Covid: Should I take vitamin D?

Video and words by ITV video producer Natalia Jorquera

Sales of vitamins that claim to boost your immune system are up, but can certain supplements help guard against Covid-19?

Well, there is growing interest around vitamin D.

It's nicknamed the sunshine supplement, because the main way we get it is from direct sunlight on the skin.

It has primarily been thought to be important for bones and muscles, but studies have shown that taking regular doses of vitamin D can help boost defences against infections like influenza

So can vitamin D protect against coronavirus?

The current evidence is conflicting, but that's because the data has only come from small studies.

Some research has found that patients with a vitamin D deficiency are more likely to test positive for the virus.

Vitamin D is known as the sunshine supplement. Credit: AP

Research has also found that good levels of vitamin D have been associated with a less severe Covid illness and a better survival rate. 

However, other clinical research studies couldn't find a cause and effect link between vitamin D levels and getting Covid-19.

At the moment it's not clear whether vitamin D deficiency is causing or reflecting individuals’ increased susceptibility to Covid-19, more research is needed.

But scientists are all agreed that being deficient in vitamin isn't a good thing. 

Sabyasachi Sen, a professor of endocrinology and medicine at George Washington University told ITV News: "Low vitamin D has been associated with increased, conditions of obesity, metabolic syndrome and so on and so forth. You definitely don't want to be deficient in it. 

"I wouldn't say that it goes and prevents Covid, but it might help your generalised immune system to not make you more predisposed to the disease."

When asked if you should take a vitamin D supplement Adrian Martineau a respiratory physician at Queen Mary University of London said: "We already do know that taking a low dose of vitamin D is good for your muscles and bones.

"The government recommends that, especially during this time of year, winter and spring, when sunshine isn't strong enough to make vitamin D in our skin, we all take a supplement of 10 micrograms, 400 units of vitamin D per day to protect muscles and bones.

"Now, I think there's a fighting chance this might also help against Covid."

There has been some links to low levels of vitamin D can result in a more severe case of Covid-19. Credit: PA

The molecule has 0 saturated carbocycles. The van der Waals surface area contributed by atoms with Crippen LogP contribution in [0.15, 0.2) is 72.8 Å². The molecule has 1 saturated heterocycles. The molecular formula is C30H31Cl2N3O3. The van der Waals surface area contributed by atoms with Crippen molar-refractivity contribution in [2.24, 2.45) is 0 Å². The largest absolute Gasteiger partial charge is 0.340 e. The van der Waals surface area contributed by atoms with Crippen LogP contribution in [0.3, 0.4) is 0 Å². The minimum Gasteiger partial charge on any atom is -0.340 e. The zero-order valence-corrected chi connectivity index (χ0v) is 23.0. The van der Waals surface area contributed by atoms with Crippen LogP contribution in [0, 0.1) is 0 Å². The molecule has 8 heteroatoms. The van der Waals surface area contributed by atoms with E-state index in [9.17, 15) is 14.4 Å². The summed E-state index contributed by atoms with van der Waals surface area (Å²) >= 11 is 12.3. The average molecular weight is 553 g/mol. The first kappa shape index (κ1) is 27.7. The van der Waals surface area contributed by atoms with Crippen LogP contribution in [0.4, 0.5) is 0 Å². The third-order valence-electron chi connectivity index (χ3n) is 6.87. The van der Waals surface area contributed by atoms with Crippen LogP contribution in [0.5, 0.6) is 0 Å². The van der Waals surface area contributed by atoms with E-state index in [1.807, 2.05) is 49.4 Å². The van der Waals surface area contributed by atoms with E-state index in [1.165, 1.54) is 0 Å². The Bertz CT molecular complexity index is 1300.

It has been reported that one in four Brits are deficient in vitamin D, particularly those from black and ethnic minorities  – who have higher levels of melanin in the skin, which tends to reduce the creation of vitamin D from sunlight – and are a group who have been disproportionately affected by the virus.

It's this link that led Labour MP Rupa Huq to form an unlikely union with former Brexit Secretary David Davis to campaign for the government to review evidence into the benefits of vitamin D and consider a free supplement scheme to combat vitamin D deficiencies.

And after a few meetings presenting evidence to Health Secretary Matt Hancock, who initially disregarded any link between vitamin D and Covid-19, at the end of November 2020 the government announced it would offer four months of free vitamin D supplements to all those in care homes and those shielding.

The NHS has not yet recommended vitamin D to help against Covid. Credit: PA

Ms Huq said: "It's a massive step forward that the government is going to be prescribing four month's free vitamin D supply to the most vulnerable, but the thing is, people need to know about it and I think it's hidden away on a website that then takes you to an NHS website and it's all conflicting information." Those who are most at risk from Covid have until February 21 to apply for the free supplements by visiting

The current NHS guidance for adults and children is to take 10 micrograms of vitamin D a day between October and March, but as lockdowns have reduced people's exposure to the sun they say it's more important for people to take the supplements.

Although the NHS does stress there is currently not enough evidence to support taking vitamin D to prevent or treat coronavirus.

More large studies are needed. Mr Martineau and his team are currently conducting a clinical trial looking at whether different doses of vitamin D might reduce the risk of getting Covid or reduce the severity of Covid, but he doesn't think you need to wait for his results before you start taking the supplement.He said: "Take 10 micrograms or 400 units of vitamin D every day. We know this will benefit your bones and muscles, and there's a fighting chance that it could reduce your risk of COVID too, although that has not yet been proven."